U.S. resistance to reopening the decision

U.S. officials in the Bush administrations were strongly opposed to reversing the decision and it appears that the Obama administration will maintain U.S. resistance. U.S. officials have expressed exasperation if not hostility to South Korea's repeated attempts to undo the OPCON decision.

Transferring operational command requires Seoul to implement a series of improvements to South Korean military forces. Although not totally synonymous with South Korea's defense Reform 2020 initiative, that program provides a metric for assessing progress in implementing necessary defense programs. The ambitious military modernization plan is to develop a smaller, technologically oriented defense force by upgrading technology, improving command and control systems, and procuring more capable weapons. Funding shortfalls have already delayed the program by five years. South Korean inability or unwillingness to fund its military requirements raises U.S. concerns over Seoul's resolve to fulfill its alliance obligations.

Deferring the OPCON transfer decision at this time would be seen by the United States as removing a necessary catalyst for South Korea to maintain its commitment to deploying the forces necessary to assume wartime command. South Korean advocacy for reversing the decision also risks calling into question the U.S. pledge to defend its ally. U.S. officials have repeatedly affirmed Washington's unwavering commitment to defend the Republic of Korea. Washington has emphasized that U.S. troop levels will remain at 28,500 in Korea. The introduction of extended accompanied tours, in which families will move to South Korea with service members, is also highlighted as another sign of a long-term U.S. presence.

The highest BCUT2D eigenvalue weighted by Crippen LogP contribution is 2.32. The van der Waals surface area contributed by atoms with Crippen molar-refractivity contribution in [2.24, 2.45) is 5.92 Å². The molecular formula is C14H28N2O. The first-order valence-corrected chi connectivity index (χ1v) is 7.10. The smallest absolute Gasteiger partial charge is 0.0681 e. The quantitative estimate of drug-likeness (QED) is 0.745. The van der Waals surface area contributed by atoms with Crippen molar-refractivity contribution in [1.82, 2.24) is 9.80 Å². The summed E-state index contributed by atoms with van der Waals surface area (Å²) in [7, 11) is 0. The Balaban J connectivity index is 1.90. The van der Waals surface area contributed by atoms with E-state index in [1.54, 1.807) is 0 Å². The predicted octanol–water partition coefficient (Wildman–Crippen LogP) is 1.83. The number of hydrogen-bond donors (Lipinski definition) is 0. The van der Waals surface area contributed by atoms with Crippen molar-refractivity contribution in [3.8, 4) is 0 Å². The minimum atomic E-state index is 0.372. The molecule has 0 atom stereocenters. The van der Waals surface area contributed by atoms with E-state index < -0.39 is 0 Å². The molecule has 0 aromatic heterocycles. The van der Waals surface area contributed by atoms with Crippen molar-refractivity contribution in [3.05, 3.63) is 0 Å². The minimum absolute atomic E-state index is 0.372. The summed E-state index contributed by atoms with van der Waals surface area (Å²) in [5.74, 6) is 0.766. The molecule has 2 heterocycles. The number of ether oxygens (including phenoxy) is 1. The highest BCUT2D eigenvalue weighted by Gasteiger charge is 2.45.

Because the OPCON transfer won't occur for three more years, there is no need to fight a battle over it now. To do so unnecessarily risks introducing tension into the bilateral relationship, particularly at a time when the two allies should be focused on close policy coordination on a number of more urgent issues. The U.S. message to South Korea would be to choose your battles wisely and don't fall on your sword before it is necessary. In 2011, both countries may very well be in agreement to either delay or not delay the transfer.

Allaying South Korean security concerns

The negative impressions of OPCON transfer can be mitigated to some degree by careful bilateral planning in coming years. Washington and Seoul should seek common ground in transforming the bilateral alliance to incorporate enhanced South Korean military capabilities while maintaining an integrated U.S. role. A key facet of this is for the two countries to engage in a more proactive and transparent public diplomacy effort.

Such a campaign should address a number of areas. First, the United States and South Korea should publicly underscore that the planned 2012 transfer date is contingent on both a sufficient reduction in the North Korean threat and satisfactory progress in improving South Korean military capabilities.

Second, Washington should pledge to maintain not only current force levels but also existing United States ground combat and air defense units.